Healthcare Team Critters
If you have been fortunate enough to live with a pet you consider part of your healthcare team, you know already the gifts that little critter brings to your wellness. Scientific studies have proven what many of us have already experienced -- that our pets can become acutely aware of any changes to our body, emotions, or moods. Some of the research done on dogs is included in this article.
One winter, I spent a full month on the couch, nursing a painful foot and feeling discouraged. Years of heart medications had led to a very painful form of arthritis, which made walking impossible and took a good deal of time to learn how to treat. I went on only one outing during that month -- to help my daughter choose her new guinea pig from the shelter. I bundled my aching foot up and scooted to the car. “Are you sure you want Peppercorn?” asked the woman who had created a shelter for these lovable rodents in her basement. “He’s lame, you know.”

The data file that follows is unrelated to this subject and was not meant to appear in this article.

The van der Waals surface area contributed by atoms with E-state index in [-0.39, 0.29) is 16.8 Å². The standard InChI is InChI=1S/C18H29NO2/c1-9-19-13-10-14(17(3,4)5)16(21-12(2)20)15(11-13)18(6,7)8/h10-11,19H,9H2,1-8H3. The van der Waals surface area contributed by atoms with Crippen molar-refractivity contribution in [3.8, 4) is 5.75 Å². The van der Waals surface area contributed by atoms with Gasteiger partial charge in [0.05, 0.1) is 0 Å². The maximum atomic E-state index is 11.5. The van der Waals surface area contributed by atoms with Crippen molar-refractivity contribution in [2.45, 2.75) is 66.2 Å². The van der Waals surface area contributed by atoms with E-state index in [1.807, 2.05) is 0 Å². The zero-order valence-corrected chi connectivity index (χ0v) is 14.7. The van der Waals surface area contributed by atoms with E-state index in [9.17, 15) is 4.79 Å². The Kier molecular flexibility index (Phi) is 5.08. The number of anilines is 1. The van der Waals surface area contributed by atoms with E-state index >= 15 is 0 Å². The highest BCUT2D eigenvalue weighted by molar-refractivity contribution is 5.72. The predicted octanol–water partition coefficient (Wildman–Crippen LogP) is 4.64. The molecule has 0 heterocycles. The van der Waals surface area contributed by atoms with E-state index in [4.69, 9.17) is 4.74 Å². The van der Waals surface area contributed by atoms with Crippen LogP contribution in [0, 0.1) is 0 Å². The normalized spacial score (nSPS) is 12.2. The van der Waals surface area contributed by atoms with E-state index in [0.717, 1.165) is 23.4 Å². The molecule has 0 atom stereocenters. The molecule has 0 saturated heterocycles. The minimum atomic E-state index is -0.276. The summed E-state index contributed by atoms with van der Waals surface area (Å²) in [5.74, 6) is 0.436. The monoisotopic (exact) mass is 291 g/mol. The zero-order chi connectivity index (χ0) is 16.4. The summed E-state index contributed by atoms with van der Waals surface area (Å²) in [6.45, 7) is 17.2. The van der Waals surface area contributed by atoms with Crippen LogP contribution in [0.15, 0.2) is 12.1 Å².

“Yes. We want him,” replied my daughter. Her two previous guinea pigs had arrived together, and they had both passed away. These particular animals do best in pairs, but the shelter’s website said that Peppercorn would need to be a lone pig. Born with a clubfoot, he had very little mobility, and other guineas acted aggressively toward him. Grace knew that he was meant to become the newest member of our family. When we arrived and met Peppercorn, our entire family looked from the little paw curled under him to my carefully swaddled foot, and began to laugh. His front left foot was the clubbed one, and it was my left foot that was the arthritic one causing me so much trouble. Peppy began to sit with me on the couch from that day forward. And I became much less discouraged. He had taken his place on my healthcare team as cheerleader, mentor, and fan.
I eventually regained my mobility, but Peppercorn remained on my healthcare team. If I was home, he was beside me, always a reminder that moving slowly and taking frequent rest breaks are essential for my wellness.
I’m not alone in my placement of pets on my healthcare team. Anyone who has witnessed a dog walking into a longterm care facility (or even a dog walking down the street) has seen that certain people’s moods, states, and even physical experiences are made better by the presence of an animal. Indeed, in hospice some of the most cherished visits are those from our pet volunteers. Pets provide comfort and companionship without any judgment or need to change anything about who we are. Those are treasured gifts on any healthcare team.